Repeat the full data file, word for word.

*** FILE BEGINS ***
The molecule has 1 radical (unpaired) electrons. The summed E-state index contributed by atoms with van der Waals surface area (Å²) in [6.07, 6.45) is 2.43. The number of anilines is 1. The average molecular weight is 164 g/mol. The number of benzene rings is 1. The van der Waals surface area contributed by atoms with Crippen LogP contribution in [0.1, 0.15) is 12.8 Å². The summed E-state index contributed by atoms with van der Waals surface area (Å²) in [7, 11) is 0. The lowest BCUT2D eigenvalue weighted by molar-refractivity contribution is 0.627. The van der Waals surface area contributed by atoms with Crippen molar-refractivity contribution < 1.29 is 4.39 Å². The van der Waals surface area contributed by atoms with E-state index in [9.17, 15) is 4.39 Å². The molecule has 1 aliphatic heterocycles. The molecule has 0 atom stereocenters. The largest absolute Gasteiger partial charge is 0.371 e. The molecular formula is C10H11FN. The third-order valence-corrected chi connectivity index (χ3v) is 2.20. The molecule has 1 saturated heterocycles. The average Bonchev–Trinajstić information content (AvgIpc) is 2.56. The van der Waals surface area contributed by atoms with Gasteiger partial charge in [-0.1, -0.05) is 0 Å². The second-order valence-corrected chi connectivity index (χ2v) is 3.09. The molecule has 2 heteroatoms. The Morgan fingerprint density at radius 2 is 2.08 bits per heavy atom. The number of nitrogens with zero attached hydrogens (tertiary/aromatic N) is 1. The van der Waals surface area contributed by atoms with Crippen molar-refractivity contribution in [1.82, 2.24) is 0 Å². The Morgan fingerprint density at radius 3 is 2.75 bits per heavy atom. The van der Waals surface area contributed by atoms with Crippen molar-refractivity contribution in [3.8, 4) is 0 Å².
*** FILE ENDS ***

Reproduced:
The molecule has 1 radical (unpaired) electrons. The summed E-state index contributed by atoms with van der Waals surface area (Å²) in [6.07, 6.45) is 2.43. The number of anilines is 1. The average molecular weight is 164 g/mol. The number of benzene rings is 1. The van der Waals surface area contributed by atoms with Crippen LogP contribution in [0.1, 0.15) is 12.8 Å². The summed E-state index contributed by atoms with van der Waals surface area (Å²) in [7, 11) is 0. The lowest BCUT2D eigenvalue weighted by molar-refractivity contribution is 0.627. The van der Waals surface area contributed by atoms with Crippen molar-refractivity contribution < 1.29 is 4.39 Å². The van der Waals surface area contributed by atoms with E-state index in [9.17, 15) is 4.39 Å². The molecule has 1 aliphatic heterocycles. The molecule has 0 atom stereocenters. The largest absolute Gasteiger partial charge is 0.371 e. The molecular formula is C10H11FN. The third-order valence-corrected chi connectivity index (χ3v) is 2.20. The molecule has 1 saturated heterocycles. The average Bonchev–Trinajstić information content (AvgIpc) is 2.56. The van der Waals surface area contributed by atoms with Gasteiger partial charge in [-0.1, -0.05) is 0 Å². The second-order valence-corrected chi connectivity index (χ2v) is 3.09. The molecule has 2 heteroatoms. The Morgan fingerprint density at radius 2 is 2.08 bits per heavy atom. The number of nitrogens with zero attached hydrogens (tertiary/aromatic N) is 1. The van der Waals surface area contributed by atoms with Crippen molar-refractivity contribution in [1.82, 2.24) is 0 Å². The Morgan fingerprint density at radius 3 is 2.75 bits per heavy atom. The van der Waals surface area contributed by atoms with Crippen molar-refractivity contribution in [3.8, 4) is 0 Å².